I do occasionally post reviews of books I think might interest you, but that's not really what this is: it's more like a fairly self-centred analysis of Erin Morgenstern's The Night Circus from the point of view of a writer - one specific writer, i.e. me. Like I say in the title, I'm interested in what we can learn from reading other authors ... but if you read on you probably will get a flavour of the book, which might lead you to want to read more, in which case you will find a link at the end of the blog.
I picked it up because I thought it would be my kind of book. From the cover I could see it was a playful novel set in a fantastical circus, in the nineteenth century: right up my street, especially as one of the WiPs currently lurking in my head is a fantasy set in a nineteenth century theatre. To be a writer I think you must first be a reader; and to be a writer of a particular genre, you must first be an appreciative reader of that genre.
That may sound obvious, but it's an easy truth to overlook: especially if you're a novice writer beginning to take yourself seriously and looking to make your first professional choices. When I first started, I thought romantic fiction for magazines would be an undemanding place to learn my craft and earn a few pennies while wrting the Great Novel. I don't particularly like romantic fiction, and it was not a success. Now I concentrate on trying to write what I would like to read, and reading what I would like to write ... not in order to copy, of course: but the more ideas I am exposed to, the more I generate; and there is often something to be learned from the writing.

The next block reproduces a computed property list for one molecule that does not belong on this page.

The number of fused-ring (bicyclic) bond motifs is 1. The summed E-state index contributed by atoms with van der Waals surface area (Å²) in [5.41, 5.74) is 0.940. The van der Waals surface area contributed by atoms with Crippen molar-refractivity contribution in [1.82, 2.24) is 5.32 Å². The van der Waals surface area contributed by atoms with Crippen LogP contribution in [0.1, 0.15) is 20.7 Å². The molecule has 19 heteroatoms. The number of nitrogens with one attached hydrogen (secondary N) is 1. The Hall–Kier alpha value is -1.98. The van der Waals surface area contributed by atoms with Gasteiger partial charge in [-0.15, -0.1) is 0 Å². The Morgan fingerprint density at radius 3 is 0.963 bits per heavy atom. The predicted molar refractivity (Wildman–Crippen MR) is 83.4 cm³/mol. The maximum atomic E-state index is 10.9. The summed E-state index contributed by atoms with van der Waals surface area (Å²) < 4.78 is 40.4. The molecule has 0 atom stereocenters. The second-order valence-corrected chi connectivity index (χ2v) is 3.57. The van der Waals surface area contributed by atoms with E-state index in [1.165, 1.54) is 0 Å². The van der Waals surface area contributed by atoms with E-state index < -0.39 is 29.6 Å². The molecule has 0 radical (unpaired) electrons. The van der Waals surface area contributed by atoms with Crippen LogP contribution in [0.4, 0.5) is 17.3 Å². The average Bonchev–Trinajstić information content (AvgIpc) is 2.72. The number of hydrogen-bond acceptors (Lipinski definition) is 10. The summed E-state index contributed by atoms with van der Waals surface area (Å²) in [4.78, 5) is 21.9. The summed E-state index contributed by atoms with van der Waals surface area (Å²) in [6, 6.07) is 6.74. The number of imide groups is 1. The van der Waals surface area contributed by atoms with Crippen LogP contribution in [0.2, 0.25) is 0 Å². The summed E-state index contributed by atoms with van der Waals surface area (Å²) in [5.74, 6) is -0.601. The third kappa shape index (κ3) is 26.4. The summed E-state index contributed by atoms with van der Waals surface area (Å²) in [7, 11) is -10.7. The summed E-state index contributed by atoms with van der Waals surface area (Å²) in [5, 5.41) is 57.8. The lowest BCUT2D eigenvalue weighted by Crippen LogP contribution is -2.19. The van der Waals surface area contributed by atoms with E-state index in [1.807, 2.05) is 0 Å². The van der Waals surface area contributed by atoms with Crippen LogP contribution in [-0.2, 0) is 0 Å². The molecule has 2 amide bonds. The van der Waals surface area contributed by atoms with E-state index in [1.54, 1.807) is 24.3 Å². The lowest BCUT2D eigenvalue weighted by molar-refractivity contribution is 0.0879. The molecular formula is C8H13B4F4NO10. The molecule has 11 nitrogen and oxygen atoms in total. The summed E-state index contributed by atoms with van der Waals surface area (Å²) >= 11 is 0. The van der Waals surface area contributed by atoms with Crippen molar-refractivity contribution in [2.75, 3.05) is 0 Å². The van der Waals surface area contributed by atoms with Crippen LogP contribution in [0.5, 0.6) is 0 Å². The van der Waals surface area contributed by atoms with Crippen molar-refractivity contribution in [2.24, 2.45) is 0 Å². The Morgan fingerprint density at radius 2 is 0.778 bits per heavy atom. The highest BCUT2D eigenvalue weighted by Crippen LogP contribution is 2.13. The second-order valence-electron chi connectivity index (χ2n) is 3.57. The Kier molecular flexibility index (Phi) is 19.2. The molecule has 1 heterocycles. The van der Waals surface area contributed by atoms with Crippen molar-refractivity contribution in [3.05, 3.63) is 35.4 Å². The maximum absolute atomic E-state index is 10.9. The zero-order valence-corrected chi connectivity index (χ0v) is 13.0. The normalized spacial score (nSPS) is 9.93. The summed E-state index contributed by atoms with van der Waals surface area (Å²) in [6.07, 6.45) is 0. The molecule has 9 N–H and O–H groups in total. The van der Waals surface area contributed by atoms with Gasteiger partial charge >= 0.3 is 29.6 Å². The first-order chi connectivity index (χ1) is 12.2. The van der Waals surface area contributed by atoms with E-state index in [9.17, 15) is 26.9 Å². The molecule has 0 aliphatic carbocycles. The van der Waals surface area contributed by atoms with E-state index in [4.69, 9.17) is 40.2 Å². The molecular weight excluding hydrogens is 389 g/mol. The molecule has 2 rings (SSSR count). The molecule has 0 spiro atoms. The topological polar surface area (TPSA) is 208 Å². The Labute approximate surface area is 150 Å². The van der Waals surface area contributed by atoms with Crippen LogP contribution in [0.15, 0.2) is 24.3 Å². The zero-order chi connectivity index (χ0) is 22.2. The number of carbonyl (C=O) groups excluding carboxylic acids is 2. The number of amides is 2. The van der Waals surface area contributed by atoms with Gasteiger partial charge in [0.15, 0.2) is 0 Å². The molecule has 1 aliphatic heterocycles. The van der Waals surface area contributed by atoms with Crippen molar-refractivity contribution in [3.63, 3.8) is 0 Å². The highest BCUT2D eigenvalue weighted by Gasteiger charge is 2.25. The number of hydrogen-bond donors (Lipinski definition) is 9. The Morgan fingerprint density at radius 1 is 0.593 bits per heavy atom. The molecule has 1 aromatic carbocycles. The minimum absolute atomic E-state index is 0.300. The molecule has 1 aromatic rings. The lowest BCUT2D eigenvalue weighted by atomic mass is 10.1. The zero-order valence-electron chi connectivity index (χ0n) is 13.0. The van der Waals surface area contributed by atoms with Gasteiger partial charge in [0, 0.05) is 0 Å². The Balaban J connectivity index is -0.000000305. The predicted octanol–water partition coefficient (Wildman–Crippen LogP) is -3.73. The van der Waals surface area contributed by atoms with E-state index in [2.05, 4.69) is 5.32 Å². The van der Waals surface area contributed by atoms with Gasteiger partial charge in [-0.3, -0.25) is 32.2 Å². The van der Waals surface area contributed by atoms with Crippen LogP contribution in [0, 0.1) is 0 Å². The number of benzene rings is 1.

At the heart of The Night Circus is the circus itself: described with a bewitching mixture of exquisite detail and evocative allusion - so allowing every reader to create their own imagined venue for the story. This confirms an existing belief of my own about successful fantasy: the importance of specifically imagined, graphically realised place. The real star of the Harry Potter books is Hogwarts; of the Narnia books, Narnia, etc. Some fantasy writers also express themselves visually: Tolkien created pictures and decorative maps of Middle Earth; Philip Reeve is an illustrator. To have an "eye" and be able to articulate it is critical.
But then with The Night Circus everything I thought I knew falls apart, and it links to one of my own struggles as a writer. I find intriguing situations and beguiling worlds easier to dream up than stories, which is tough because it's pretty fundamental. Every one of the authors I have already referred to has created page turning adventures to inhabit the places we want to share with them, except Morgenstern.
There is a central narrative to the book, which becomes increasingly compelling as you read, but it's initially dissipated amongst multiple characters, only one of whom I felt real human sympathy for - Bailey - and he doesn't appear until p.57; and confusing timelines. It's never a good sign when you have to keep turning back to the beginning of chapters to check where and when you are. And yet, and yet ...
You'll have gathered I found much to admire in the book, and in the end I could hardly put it down. So what did I learn? That there are no such things as rules, and just as you think you've found the formula, something will come along and disprove it?